A premiere in Venice, Toronto and SXSW, David Gordon Green’s drama Joe follows an ex-con who is an unlikely role model. He meets a 15 year-old boy who is faced with the choice of redemption or ruin. Roadside and Lionsgate picked up the title out of Toronto. “I think people are very excited to see [Nicolas Cage] in a strong acting role,” said Roadside co-president Howard Cohen. “Journalists seem to be enthused about a ‘Cage comeback’ and [many] reviews have said this is his best performance in over a decade. We’re expecting it to do well.” The American Cinematheque hosted a tribute to Cage April 4 – 6 featuring some of the actor’s’ best work including Alan Parker’s Birdy, the Coens’ Raising Arizona, Spike Jonze’s Adaptation and Werner Herzog’s Bad Lieutenant as well as an advance screening of Gordon Green’s Joe. At the event Cage said he took the role as a by-product of the “challenges” in his real life in recent years. L.A. aside, Cohen noted that Joe has played “a lot of festivals in the heartland,” including River Run, Dallas and Atlanta. Gordon Green also headed to BAM in Brooklyn this week for a Q&A. Joe will open in 48 theaters this weekend and will be Roadside/Lionsgate’s first day and date release since Arbitrage and Margin Call (the latter cumed over $5.35M in the U.S., Arbitrage, $7.9M). The film will hit over 100 locations in the next couple of weeks in a pattern similar to Margin Call, with a younger male audience expected to drive the bulk of the crowd.
Filmmaker Liza Johnson was editing her 2011 title Return when screenwriter Mark Poirier brought her the script for Hateship Loveship. “We’re friends and he [figured] I could help him get this project started,” said Johnson who added the project had originally been written for Warner Bros, but eventually took the specialty route. “[We] thought Kristen [Wiig] would be best for the main character. It seemed thematically she could relate to her. We could tell from Bridesmaids she could do dramatic acting.” Hateship Loveship revolves around a wild teenage girl who orchestrates a romance between her nanny and her father — a recovering addict. The project shot in the fall of 2012 in New Orleans. “We brought some key crew, but we used a lot of people already there,” said Johnson. “New Orleans has a developed crew base and they were fantastic.” The film had its world premiere at last year’s Toronto International Film Festival. Alice Munro, who wrote the short story of the same title is from Ontario, which made the festival a doubly perfect place to debut the feature, according to Johnson. “People really care about her and it felt right.” The Cinema Society, Andrew Saffir and Montblanc hosted a premiere at MoMA in New York Tuesday night with Wiig, Johnson, Poirier in attendance along with Christine Lahti, Sami Gayle, the film’s producers and a bevy of notable guests. Wiig and Pearce are on press duty this week, while Guy Pearce is away shooting in Australia. Hateship Loveship will open at IFC Center in New York this weekend as well as on VOD. It will head to the Sundance Sunset in L.A. the following week and will expand to other markets.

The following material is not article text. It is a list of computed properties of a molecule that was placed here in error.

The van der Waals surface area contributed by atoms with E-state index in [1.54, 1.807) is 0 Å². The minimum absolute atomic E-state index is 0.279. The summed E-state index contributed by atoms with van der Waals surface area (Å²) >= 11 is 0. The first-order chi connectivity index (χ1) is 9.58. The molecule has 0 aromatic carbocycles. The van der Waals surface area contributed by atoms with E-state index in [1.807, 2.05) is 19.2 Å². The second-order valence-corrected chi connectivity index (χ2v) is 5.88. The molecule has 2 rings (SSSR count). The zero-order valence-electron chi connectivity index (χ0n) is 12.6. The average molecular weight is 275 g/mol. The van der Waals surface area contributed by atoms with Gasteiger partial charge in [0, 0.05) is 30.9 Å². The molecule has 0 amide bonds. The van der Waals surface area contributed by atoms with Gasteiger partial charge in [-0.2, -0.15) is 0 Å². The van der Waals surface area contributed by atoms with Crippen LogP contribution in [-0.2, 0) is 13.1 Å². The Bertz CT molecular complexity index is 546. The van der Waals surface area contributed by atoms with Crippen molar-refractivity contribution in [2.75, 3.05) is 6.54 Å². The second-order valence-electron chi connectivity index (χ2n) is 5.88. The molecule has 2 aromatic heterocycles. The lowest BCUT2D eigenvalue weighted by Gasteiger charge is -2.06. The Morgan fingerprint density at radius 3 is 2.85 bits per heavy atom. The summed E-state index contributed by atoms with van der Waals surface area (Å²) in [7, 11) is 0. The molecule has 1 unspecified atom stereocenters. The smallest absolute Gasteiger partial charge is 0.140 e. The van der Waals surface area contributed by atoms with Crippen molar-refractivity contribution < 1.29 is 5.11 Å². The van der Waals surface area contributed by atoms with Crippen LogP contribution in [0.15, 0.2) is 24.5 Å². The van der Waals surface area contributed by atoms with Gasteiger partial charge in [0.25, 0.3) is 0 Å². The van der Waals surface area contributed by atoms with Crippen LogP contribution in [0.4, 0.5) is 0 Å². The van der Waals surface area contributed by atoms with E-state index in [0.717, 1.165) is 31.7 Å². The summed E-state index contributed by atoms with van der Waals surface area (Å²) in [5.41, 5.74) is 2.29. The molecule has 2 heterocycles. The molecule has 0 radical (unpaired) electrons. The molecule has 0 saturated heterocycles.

Entertainment One picked up rights to Cuban Fury from StudioCanal in a competitive situation following the American Film Market in November 2012. The comedy was still in production at the time via the UK’s Big Talk, the outfit behind Shaun Of The Dead, Hot Fuzz and Paul. It was co-developed and co-financed with Film4 with additional financing from the British Film Institute. “We wanted to work with Big Talk,” said eOne’s SVP and General Manager Dylan Wiley. “They’re producers of quality content and we were excited to work with them again — and we loved the script.” The film centers on Bruce Garrett (Nick Frost) who has the passion to be a salsa king, but his lack of confidence and hefty exterior are an obstacle. But one woman ignites his fire. “There’s a great mix of male-driven comedy elements but also some sweet romantic moments,” said Wiley. “When we test screened it, our thoughts were confirmed that females were drawn to the film because of its dance, but men also really took to it.” Wiley said that eOne is banking on women as the primary drivers going to see the feature, but that men will also find it entertaining and fuel word of mouth as it heads further into release. “We think once small groups adopt it, it will sell,” added Wiley. “One of the keys is the lovability of Nick Frost. Most know him as the sidekick/best friend in his films with Simon Pegg, but this gives him the chance to step up to male lead.” Frost just came off a two-week stint on the road promoting Cuban Fury, doing Q&As at word-of-mouth screenings and talking to local press. He is now in L.A. where he’ll take part in Q&As at the ArcLight Theater Friday and Saturday nights. eOne will open Cuban Fury in 79 theaters in six markets Friday and will head into additional markets the following week, expanding further into May. A VOD/digital release is slated for July.